Republicans are pushing hard and fast for tax relief that could threaten Gov. Laura Kelly's budget priorities, including Medicaid expansion. The governor has unveiled her plan to extend Medicaid coverage to another 150,000 low-income Kansans. The plan might seem familiar. The official sponsor of the bill, Rep. Kathy Wolfe Moore, explains it contains compromises that nearly got veto-proof support in 2017. 


The Lines In The Sand

Jan 26, 2019

Now that the ceremonial parts of the 2019 legislation are over, it's back to politics as usual. Republicans and Democrats are digging in on tax cuts, Medicaid expansion, and school funding. House Minority Leader Tom Sawyer talks about the starting points for negotiations that will determine whether the new Democratic governor's agenda can get passed.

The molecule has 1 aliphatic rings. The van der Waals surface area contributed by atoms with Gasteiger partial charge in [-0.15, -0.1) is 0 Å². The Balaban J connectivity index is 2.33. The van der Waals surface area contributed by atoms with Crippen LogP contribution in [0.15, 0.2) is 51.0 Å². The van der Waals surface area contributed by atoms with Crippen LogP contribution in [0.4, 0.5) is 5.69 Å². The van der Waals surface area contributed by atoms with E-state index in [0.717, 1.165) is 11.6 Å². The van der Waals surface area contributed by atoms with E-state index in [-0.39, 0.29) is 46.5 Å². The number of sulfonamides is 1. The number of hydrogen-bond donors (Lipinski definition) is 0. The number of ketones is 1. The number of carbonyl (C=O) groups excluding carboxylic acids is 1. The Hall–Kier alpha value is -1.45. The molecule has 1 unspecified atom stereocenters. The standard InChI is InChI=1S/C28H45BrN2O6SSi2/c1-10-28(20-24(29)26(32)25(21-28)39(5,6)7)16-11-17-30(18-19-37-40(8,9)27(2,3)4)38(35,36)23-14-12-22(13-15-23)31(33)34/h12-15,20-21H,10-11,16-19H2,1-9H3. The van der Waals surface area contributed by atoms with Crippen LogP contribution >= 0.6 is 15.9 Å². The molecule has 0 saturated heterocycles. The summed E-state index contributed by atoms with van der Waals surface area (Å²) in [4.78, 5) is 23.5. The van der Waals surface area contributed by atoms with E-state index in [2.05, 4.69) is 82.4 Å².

So It Begins...

Jan 20, 2019

In her first week in Kansas' corner office, Democratic Gov. Laura Kelly laid out her top priorities: ending litigation over school funding, expanding Medicaid coverage, addressing the crisis in the foster care system. Republican lawmakers are critical of her idea to free up the necessary cash by restructuring the state's pension debt. Senate Vice President Jeff Longbine gives his take on what that could mean for the 2019 legislative session. 


That's A Wrap

May 7, 2018

Kansas lawmakers have ended their 2018 legislative session. School spending, guns, and taxes were at the center of big debates this year. This week we discuss what passed, and what didn't.